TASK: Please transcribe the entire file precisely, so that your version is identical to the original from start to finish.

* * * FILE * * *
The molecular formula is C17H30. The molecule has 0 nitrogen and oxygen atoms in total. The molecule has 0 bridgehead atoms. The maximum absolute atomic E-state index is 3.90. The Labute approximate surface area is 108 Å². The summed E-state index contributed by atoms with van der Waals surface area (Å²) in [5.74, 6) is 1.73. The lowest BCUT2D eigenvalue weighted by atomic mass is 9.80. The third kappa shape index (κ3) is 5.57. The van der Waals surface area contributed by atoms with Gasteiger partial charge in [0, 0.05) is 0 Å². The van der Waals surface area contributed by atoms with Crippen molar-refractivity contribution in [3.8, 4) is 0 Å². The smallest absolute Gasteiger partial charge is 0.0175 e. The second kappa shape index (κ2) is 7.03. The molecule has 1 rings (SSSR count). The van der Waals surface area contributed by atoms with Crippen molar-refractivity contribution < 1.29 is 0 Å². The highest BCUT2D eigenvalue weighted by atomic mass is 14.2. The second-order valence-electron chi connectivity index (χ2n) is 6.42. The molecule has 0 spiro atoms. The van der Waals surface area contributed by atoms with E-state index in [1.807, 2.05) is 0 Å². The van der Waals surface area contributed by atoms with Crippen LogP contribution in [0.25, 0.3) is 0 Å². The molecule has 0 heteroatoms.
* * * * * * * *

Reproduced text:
The molecular formula is C17H30. The molecule has 0 nitrogen and oxygen atoms in total. The molecule has 0 bridgehead atoms. The maximum absolute atomic E-state index is 3.90. The Labute approximate surface area is 108 Å². The summed E-state index contributed by atoms with van der Waals surface area (Å²) in [5.74, 6) is 1.73. The lowest BCUT2D eigenvalue weighted by atomic mass is 9.80. The third kappa shape index (κ3) is 5.57. The van der Waals surface area contributed by atoms with Gasteiger partial charge in [0, 0.05) is 0 Å². The van der Waals surface area contributed by atoms with Crippen molar-refractivity contribution in [3.8, 4) is 0 Å². The smallest absolute Gasteiger partial charge is 0.0175 e. The second kappa shape index (κ2) is 7.03. The molecule has 1 rings (SSSR count). The van der Waals surface area contributed by atoms with Crippen molar-refractivity contribution < 1.29 is 0 Å². The highest BCUT2D eigenvalue weighted by atomic mass is 14.2. The second-order valence-electron chi connectivity index (χ2n) is 6.42. The molecule has 0 spiro atoms. The van der Waals surface area contributed by atoms with E-state index in [1.807, 2.05) is 0 Å². The van der Waals surface area contributed by atoms with Crippen LogP contribution in [0.25, 0.3) is 0 Å². The molecule has 0 heteroatoms.